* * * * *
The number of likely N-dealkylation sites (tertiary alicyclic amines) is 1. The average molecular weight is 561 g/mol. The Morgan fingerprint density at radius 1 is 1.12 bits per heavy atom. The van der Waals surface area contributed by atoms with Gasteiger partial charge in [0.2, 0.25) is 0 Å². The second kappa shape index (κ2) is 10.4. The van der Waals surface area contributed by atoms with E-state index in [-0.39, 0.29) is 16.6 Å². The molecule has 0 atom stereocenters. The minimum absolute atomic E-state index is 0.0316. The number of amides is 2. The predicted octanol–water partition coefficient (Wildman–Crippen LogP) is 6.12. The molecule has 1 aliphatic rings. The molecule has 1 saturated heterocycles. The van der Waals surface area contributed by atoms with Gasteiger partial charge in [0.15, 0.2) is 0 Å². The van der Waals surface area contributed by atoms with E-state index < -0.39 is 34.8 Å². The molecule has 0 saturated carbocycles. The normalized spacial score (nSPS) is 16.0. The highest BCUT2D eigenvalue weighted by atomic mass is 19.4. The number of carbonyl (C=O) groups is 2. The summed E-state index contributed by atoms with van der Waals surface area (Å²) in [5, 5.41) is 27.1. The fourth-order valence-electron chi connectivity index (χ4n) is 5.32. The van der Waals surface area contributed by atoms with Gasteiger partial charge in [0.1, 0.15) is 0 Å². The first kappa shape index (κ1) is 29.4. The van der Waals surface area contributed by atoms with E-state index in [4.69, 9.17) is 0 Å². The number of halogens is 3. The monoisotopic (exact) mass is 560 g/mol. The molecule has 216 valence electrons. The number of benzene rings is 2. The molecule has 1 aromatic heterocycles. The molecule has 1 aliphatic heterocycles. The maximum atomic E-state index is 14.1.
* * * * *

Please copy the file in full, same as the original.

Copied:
The number of likely N-dealkylation sites (tertiary alicyclic amines) is 1. The average molecular weight is 561 g/mol. The Morgan fingerprint density at radius 1 is 1.12 bits per heavy atom. The van der Waals surface area contributed by atoms with Gasteiger partial charge in [0.2, 0.25) is 0 Å². The second kappa shape index (κ2) is 10.4. The van der Waals surface area contributed by atoms with E-state index in [-0.39, 0.29) is 16.6 Å². The molecule has 0 atom stereocenters. The minimum absolute atomic E-state index is 0.0316. The number of amides is 2. The predicted octanol–water partition coefficient (Wildman–Crippen LogP) is 6.12. The molecule has 1 aliphatic rings. The molecule has 1 saturated heterocycles. The van der Waals surface area contributed by atoms with Gasteiger partial charge in [0.15, 0.2) is 0 Å². The van der Waals surface area contributed by atoms with E-state index < -0.39 is 34.8 Å². The molecule has 0 saturated carbocycles. The normalized spacial score (nSPS) is 16.0. The highest BCUT2D eigenvalue weighted by atomic mass is 19.4. The number of carbonyl (C=O) groups is 2. The summed E-state index contributed by atoms with van der Waals surface area (Å²) in [5, 5.41) is 27.1. The fourth-order valence-electron chi connectivity index (χ4n) is 5.32. The van der Waals surface area contributed by atoms with Gasteiger partial charge in [0.1, 0.15) is 0 Å². The first kappa shape index (κ1) is 29.4. The van der Waals surface area contributed by atoms with E-state index in [4.69, 9.17) is 0 Å². The number of halogens is 3. The monoisotopic (exact) mass is 560 g/mol. The molecule has 216 valence electrons. The number of benzene rings is 2. The molecule has 1 aromatic heterocycles. The molecule has 1 aliphatic heterocycles. The maximum atomic E-state index is 14.1.